Centuries pass. In 1941 a group of our church people formed themselves into the Unitarian Service Committee. They tried to help Eastern Europeans, among them both Unitarians and Jews, seeking to escape Nazi persecution. The Rev. Charles Joy, Executive Director of the Service Committee, ran a secret network of couriers and agents to do this from his office in Lisbon. He realized he needed a symbol that would let his operatives recognize each other. He asked an Austrian artist, Hans Deutsch, to help him design something.

Taking a page from Protestant history, Deutsch designed a cross-like chalice crowned by a flame. In his official explanation of the symbol, Joy wrote "the holy oil burning in the chalice is a symbol of helpfulness and sacrifice…The fact that it remotely suggests a cross was not in his [Deutsch’s] mind, but to me this also has merit. We do not limit our work to Christians. Indeed, at the present moment, our work is nine-tenths for the Jews, yet we do stem from the Christian tradition, and the cross does symbolize Christianity and its central theme of sacrificial love."

From that point it caught on among us.

I enjoy the symbol, although I sometimes think my fellow Unitarian Universalists get a bit carried away with it. It is not, after all, a sacred symbol. It’s more like a corporate logo. While I feel it has a role, some people regard it with a reverence that troubles me. Yet for all that it does have a place in my home, and that’s why there is a candle in my candy dish.

What Does That Symbol Mean?

Charles Giles

The square symbol you see in places on this website and on the printed materials for my practice is one form of a design called a “Celtic Knot.” It’s an ancient symbol among the Celtic peoples who primarily come from England, Scotland, Wales and Ireland. This is my own ethnic heritage and so it’s a symbol I adopted as my practice logo decades ago. Here it is again so you can get a good look at it.

The original meaning of the Celtic Knot, a looping design that has neither beginning nor end, probably was the interconnection of all life into a great living system of people, animals, plants and environment. Later, when Christianity came to Celtic lands the church adopted the symbol to mean eternal life and you will often see different forms of it in stained glass windows. I like both meanings.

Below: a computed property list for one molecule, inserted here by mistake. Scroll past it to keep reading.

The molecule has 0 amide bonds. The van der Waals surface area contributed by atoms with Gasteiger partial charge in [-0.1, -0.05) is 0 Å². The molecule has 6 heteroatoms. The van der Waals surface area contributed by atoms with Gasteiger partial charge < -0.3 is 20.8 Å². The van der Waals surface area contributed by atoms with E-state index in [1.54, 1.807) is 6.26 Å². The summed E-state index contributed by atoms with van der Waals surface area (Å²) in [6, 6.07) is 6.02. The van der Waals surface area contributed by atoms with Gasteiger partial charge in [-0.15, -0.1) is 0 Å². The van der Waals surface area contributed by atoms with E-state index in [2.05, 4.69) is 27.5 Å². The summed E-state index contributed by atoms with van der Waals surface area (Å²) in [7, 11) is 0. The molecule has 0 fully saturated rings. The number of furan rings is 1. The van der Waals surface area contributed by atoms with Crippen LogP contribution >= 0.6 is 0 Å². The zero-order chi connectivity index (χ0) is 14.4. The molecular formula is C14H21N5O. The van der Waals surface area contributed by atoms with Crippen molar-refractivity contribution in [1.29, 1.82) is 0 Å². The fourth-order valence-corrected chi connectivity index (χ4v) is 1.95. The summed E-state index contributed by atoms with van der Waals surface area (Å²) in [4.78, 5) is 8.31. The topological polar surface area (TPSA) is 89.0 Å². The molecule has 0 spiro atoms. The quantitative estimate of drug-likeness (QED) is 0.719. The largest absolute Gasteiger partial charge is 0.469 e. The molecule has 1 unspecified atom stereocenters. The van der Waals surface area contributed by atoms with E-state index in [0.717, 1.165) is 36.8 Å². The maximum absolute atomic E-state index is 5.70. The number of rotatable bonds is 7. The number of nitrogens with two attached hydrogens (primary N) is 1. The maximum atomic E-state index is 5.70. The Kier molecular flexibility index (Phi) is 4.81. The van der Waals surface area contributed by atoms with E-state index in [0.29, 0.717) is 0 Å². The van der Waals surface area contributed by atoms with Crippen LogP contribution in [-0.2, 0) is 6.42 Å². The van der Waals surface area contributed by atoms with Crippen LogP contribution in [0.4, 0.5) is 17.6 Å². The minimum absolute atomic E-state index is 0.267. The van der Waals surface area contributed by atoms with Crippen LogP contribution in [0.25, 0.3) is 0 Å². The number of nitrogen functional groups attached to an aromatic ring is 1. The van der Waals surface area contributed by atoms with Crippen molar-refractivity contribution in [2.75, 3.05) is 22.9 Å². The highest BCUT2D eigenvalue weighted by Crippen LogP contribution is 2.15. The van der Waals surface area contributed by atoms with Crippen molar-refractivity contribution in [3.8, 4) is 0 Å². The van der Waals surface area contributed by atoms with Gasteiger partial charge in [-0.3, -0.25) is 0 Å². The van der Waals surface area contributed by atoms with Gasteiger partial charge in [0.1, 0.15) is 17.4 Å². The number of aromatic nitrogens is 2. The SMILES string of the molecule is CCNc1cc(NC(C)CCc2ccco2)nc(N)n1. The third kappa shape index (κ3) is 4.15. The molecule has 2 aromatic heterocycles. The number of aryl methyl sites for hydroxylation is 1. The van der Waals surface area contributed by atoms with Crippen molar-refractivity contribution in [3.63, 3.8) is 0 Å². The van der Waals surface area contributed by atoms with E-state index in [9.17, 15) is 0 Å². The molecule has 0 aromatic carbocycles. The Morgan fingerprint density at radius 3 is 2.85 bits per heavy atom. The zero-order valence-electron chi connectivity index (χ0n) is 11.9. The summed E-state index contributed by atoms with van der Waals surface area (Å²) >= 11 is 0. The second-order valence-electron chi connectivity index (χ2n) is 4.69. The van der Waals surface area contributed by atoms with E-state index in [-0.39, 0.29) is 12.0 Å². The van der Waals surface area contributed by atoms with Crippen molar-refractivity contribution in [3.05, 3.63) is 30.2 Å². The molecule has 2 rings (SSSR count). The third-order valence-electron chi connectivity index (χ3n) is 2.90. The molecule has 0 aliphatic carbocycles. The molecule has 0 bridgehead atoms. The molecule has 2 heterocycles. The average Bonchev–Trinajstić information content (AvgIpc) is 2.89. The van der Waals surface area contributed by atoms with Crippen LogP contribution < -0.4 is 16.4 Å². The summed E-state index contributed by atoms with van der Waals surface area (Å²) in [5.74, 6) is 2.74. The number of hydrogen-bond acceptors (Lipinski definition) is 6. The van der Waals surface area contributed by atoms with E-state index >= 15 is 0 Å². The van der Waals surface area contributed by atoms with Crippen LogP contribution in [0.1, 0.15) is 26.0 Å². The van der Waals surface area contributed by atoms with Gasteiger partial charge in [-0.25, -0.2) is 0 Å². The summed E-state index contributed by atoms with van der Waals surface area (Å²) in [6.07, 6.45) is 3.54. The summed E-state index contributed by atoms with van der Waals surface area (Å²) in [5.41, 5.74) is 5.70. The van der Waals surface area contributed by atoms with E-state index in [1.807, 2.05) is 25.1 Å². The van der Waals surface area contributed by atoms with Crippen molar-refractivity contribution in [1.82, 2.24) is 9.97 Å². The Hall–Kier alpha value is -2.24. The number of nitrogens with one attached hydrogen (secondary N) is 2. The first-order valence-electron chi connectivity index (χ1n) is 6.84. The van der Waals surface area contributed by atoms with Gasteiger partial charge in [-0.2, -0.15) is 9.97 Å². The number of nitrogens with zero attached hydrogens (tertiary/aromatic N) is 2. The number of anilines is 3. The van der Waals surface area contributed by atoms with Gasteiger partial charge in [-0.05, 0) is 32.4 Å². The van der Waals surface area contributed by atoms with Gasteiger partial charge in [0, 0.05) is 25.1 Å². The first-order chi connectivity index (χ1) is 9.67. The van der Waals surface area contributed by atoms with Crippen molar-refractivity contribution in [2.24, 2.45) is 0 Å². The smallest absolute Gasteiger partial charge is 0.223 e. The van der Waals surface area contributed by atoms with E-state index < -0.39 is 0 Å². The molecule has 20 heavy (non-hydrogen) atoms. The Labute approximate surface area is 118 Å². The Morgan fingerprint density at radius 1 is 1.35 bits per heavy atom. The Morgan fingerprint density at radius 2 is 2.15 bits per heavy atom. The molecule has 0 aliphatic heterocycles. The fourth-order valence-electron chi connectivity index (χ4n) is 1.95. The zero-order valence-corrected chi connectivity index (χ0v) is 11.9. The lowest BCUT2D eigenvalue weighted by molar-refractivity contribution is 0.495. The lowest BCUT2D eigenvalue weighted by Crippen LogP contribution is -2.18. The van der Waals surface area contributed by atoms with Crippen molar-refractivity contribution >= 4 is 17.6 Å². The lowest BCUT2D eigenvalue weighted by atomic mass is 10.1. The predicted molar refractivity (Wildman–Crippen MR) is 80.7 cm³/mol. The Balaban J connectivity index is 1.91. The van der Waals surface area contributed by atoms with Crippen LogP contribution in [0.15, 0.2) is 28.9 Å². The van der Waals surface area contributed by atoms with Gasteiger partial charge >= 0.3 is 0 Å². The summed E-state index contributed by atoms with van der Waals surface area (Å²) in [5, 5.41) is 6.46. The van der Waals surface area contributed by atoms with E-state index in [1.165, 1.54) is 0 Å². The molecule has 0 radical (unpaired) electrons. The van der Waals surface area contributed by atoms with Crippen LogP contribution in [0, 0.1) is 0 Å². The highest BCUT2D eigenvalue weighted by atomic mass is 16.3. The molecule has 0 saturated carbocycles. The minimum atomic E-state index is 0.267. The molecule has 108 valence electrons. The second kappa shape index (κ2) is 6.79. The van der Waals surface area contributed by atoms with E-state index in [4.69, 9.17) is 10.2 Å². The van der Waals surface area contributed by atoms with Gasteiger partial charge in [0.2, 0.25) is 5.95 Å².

I’m a liberal Protestant clergyman (Unitarian Universalist) from a small denomination that goes back to American Revolutionary times. Many of the founding patriots of Revolutionary America were associated with it: Thomas Jefferson, Ben Franklin, Clara Barton and more. However, this tradition doesn’t do much with symbols. Mostly, we use images from nature to express spiritual feelings. This became even more common among us after the 1838 “Divinity School Address” by one of our ministers, Ralph Waldo Emerson where he spoke of an American model for spirituality. He said:

“In this refulgent summer, it has been a luxury to draw the breath of life. The grass grows, the buds burst, the meadow is spotted with fire and gold in the tint of flowers. The air is full of birds, and sweet with the breath of the pine, the balm-of-Gilead, and the new hay. Night brings no gloom to the heart with its welcome shade. Through the transparent darkness the stars pour their almost spiritual rays.”

I follow this tradition and use symbols sparingly. About the only symbols you see in my work are the Celtic Knot as a practice logo, the cross and stylized images of a flaming chalice, which is the logo of my denomination. Beyond that, the beauty of nature does it for me, and that’s why this web site is full of images of rainbows, sunshine, starry nights and forests.